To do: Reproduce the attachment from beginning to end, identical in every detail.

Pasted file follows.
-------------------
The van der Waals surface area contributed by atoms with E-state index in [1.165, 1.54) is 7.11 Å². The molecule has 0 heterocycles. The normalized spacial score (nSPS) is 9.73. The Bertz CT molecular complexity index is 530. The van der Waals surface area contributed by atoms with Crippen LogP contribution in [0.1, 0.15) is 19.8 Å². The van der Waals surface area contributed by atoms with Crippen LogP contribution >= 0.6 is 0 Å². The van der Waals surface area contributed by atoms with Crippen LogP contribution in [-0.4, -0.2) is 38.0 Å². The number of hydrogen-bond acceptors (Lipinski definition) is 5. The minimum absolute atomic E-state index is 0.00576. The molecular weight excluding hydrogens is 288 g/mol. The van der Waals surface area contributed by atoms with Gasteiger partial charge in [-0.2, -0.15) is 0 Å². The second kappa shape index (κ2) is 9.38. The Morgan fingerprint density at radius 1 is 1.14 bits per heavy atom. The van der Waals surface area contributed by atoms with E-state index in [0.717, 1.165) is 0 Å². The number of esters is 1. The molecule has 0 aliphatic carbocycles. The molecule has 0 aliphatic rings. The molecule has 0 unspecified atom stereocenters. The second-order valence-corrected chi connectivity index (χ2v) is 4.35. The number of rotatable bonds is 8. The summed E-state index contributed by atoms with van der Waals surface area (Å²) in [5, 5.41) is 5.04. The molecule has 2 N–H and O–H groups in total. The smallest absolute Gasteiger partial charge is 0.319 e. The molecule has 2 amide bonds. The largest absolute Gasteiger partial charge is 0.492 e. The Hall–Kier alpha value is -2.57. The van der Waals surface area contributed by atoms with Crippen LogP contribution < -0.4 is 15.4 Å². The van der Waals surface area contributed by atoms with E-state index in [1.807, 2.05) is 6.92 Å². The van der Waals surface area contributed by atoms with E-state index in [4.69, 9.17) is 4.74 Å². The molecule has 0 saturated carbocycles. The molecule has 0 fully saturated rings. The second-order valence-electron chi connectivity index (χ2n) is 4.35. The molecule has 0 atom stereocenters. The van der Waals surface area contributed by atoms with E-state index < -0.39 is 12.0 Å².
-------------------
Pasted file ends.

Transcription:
The van der Waals surface area contributed by atoms with E-state index in [1.165, 1.54) is 7.11 Å². The molecule has 0 heterocycles. The normalized spacial score (nSPS) is 9.73. The Bertz CT molecular complexity index is 530. The van der Waals surface area contributed by atoms with Crippen LogP contribution in [0.1, 0.15) is 19.8 Å². The van der Waals surface area contributed by atoms with Crippen LogP contribution >= 0.6 is 0 Å². The van der Waals surface area contributed by atoms with Crippen LogP contribution in [-0.4, -0.2) is 38.0 Å². The number of hydrogen-bond acceptors (Lipinski definition) is 5. The minimum absolute atomic E-state index is 0.00576. The molecular weight excluding hydrogens is 288 g/mol. The van der Waals surface area contributed by atoms with Gasteiger partial charge in [-0.2, -0.15) is 0 Å². The second kappa shape index (κ2) is 9.38. The Morgan fingerprint density at radius 1 is 1.14 bits per heavy atom. The van der Waals surface area contributed by atoms with E-state index in [0.717, 1.165) is 0 Å². The number of esters is 1. The molecule has 0 aliphatic carbocycles. The molecule has 0 aliphatic rings. The molecule has 0 unspecified atom stereocenters. The second-order valence-corrected chi connectivity index (χ2v) is 4.35. The number of rotatable bonds is 8. The summed E-state index contributed by atoms with van der Waals surface area (Å²) in [5, 5.41) is 5.04. The molecule has 2 N–H and O–H groups in total. The smallest absolute Gasteiger partial charge is 0.319 e. The molecule has 2 amide bonds. The largest absolute Gasteiger partial charge is 0.492 e. The Hall–Kier alpha value is -2.57. The van der Waals surface area contributed by atoms with Crippen LogP contribution < -0.4 is 15.4 Å². The van der Waals surface area contributed by atoms with E-state index in [1.807, 2.05) is 6.92 Å². The van der Waals surface area contributed by atoms with E-state index in [4.69, 9.17) is 4.74 Å². The molecule has 0 saturated carbocycles. The molecule has 0 fully saturated rings. The second-order valence-electron chi connectivity index (χ2n) is 4.35. The molecule has 0 atom stereocenters. The van der Waals surface area contributed by atoms with E-state index < -0.39 is 12.0 Å².